Where is the best place to observe the stars from Earth with the help of technology? An international team led by the Chinese Academy of Sciences answered this astronomical question in an article published on July 29, 2020 in the journal.

“Significantly reduced” star flicker

Of course, stars can be observed from any point on Earth as long as the sky is clear. But they sparkle. This phenomenon may seem normal, even enchanting, but it nevertheless hinders the observation of the stars. It actually results from turbulence that shakes the Earth’s atmosphere. These flicker the starlight that reaches us after having traveled several light years. The researchers therefore set out to find a place on Earth where this deformation is not or hardly visible. This astronomer’s paradise is located south of the Australian station Davis, in Antarctica, on a plateau 4000 meters above sea level. It is baptized Dôme A.

Dome A is the highest point in the Central Antarctic Plateau region, and the atmosphere is extremely stable there, much more so than anywhere else on Earth. The result is that the flickering of the stars is drastically reduced and the star images are much sharper and brighter.“, welcomes Professor Michael Ashley of the University of New South Wales (Australia), co-author of the study. The plateau is an almost flat surface for hundreds of kilometers around. The atmosphere is then very stable and the wind blows slowly. The only problem is a thin layer of air located just above the ice surface and which generates interference due to temperature gradients. , the telescope was mounted on a p[…]”data-reactid =” 26 “> Researchers designed, built and installed a telescope on this plateau to assess the quality of observations from this point.”Dome A is the highest point in the Central Antarctic Plateau region, and the atmosphere is extremely stable there, much more so than anywhere else on Earth. The result is that the flickering of the stars is drastically reduced and the star images are much sharper and brighter.“, welcomes Professor Michael Ashley of the University of New South Wales (Australia), co-author of the study. The plateau is an almost flat surface for hundreds of kilometers around. The atmosphere is then very stable and the wind blows slowly. The only problem is a thin layer of air located just above the ice surface and which generates interference due to temperature gradients. , the telescope was mounted on a p[…]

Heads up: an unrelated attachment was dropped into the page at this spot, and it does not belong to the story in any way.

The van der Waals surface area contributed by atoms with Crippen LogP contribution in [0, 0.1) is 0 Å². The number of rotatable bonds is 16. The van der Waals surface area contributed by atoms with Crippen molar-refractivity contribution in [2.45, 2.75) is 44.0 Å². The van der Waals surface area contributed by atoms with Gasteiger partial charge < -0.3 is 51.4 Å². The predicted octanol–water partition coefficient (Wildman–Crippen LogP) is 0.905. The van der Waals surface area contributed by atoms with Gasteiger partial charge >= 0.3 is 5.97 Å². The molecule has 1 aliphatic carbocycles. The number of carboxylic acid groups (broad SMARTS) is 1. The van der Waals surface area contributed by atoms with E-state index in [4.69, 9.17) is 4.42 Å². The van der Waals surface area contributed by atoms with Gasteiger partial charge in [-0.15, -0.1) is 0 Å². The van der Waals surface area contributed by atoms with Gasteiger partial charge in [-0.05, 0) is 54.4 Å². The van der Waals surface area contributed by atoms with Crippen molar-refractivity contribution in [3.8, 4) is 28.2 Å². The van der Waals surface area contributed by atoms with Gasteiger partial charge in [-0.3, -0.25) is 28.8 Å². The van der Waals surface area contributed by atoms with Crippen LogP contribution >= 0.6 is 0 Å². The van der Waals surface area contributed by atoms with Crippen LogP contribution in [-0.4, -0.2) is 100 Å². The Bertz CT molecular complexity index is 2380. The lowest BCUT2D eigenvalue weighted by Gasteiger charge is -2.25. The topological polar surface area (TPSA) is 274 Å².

Read more on sciencesetavenir.fr” data-reactid=”27″>Read more on sciencesetavenir.fr

Read also